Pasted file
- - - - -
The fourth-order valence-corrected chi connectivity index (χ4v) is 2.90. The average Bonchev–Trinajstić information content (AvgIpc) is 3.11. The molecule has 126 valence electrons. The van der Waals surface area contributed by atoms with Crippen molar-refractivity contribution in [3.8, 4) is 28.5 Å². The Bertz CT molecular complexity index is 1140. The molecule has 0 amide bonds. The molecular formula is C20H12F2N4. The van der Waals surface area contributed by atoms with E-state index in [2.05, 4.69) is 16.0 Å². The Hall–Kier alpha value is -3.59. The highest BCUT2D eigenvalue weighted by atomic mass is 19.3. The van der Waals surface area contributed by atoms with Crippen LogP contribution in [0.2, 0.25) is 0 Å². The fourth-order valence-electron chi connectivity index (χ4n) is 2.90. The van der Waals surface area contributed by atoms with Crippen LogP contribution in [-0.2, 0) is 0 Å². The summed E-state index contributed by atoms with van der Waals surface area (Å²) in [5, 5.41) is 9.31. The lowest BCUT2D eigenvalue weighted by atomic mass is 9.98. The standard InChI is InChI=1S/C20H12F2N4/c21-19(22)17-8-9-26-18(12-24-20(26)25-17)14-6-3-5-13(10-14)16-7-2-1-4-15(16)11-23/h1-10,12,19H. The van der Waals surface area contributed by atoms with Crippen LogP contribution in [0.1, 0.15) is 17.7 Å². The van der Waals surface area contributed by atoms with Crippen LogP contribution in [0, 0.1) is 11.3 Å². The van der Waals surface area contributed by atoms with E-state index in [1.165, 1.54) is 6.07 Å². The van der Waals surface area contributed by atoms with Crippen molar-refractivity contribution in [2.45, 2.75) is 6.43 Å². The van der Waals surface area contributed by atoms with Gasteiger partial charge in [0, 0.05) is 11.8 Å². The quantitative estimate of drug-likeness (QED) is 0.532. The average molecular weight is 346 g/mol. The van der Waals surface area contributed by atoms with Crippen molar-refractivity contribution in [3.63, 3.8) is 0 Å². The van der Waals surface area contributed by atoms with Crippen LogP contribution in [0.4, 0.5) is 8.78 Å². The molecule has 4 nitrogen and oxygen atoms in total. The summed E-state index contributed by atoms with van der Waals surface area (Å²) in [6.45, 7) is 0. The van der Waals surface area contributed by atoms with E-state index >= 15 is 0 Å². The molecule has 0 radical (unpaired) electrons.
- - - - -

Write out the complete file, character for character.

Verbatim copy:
The fourth-order valence-corrected chi connectivity index (χ4v) is 2.90. The average Bonchev–Trinajstić information content (AvgIpc) is 3.11. The molecule has 126 valence electrons. The van der Waals surface area contributed by atoms with Crippen molar-refractivity contribution in [3.8, 4) is 28.5 Å². The Bertz CT molecular complexity index is 1140. The molecule has 0 amide bonds. The molecular formula is C20H12F2N4. The van der Waals surface area contributed by atoms with E-state index in [2.05, 4.69) is 16.0 Å². The Hall–Kier alpha value is -3.59. The highest BCUT2D eigenvalue weighted by atomic mass is 19.3. The van der Waals surface area contributed by atoms with Crippen LogP contribution in [0.2, 0.25) is 0 Å². The fourth-order valence-electron chi connectivity index (χ4n) is 2.90. The van der Waals surface area contributed by atoms with Crippen LogP contribution in [-0.2, 0) is 0 Å². The summed E-state index contributed by atoms with van der Waals surface area (Å²) in [5, 5.41) is 9.31. The lowest BCUT2D eigenvalue weighted by atomic mass is 9.98. The standard InChI is InChI=1S/C20H12F2N4/c21-19(22)17-8-9-26-18(12-24-20(26)25-17)14-6-3-5-13(10-14)16-7-2-1-4-15(16)11-23/h1-10,12,19H. The van der Waals surface area contributed by atoms with Crippen LogP contribution in [0.1, 0.15) is 17.7 Å². The van der Waals surface area contributed by atoms with Crippen LogP contribution in [0, 0.1) is 11.3 Å². The van der Waals surface area contributed by atoms with E-state index in [1.165, 1.54) is 6.07 Å². The van der Waals surface area contributed by atoms with Crippen molar-refractivity contribution in [2.45, 2.75) is 6.43 Å². The van der Waals surface area contributed by atoms with Gasteiger partial charge in [0, 0.05) is 11.8 Å². The quantitative estimate of drug-likeness (QED) is 0.532. The average molecular weight is 346 g/mol. The van der Waals surface area contributed by atoms with Crippen molar-refractivity contribution in [3.63, 3.8) is 0 Å². The van der Waals surface area contributed by atoms with Crippen LogP contribution in [0.4, 0.5) is 8.78 Å². The molecule has 4 nitrogen and oxygen atoms in total. The summed E-state index contributed by atoms with van der Waals surface area (Å²) in [6.45, 7) is 0. The van der Waals surface area contributed by atoms with E-state index >= 15 is 0 Å². The molecule has 0 radical (unpaired) electrons.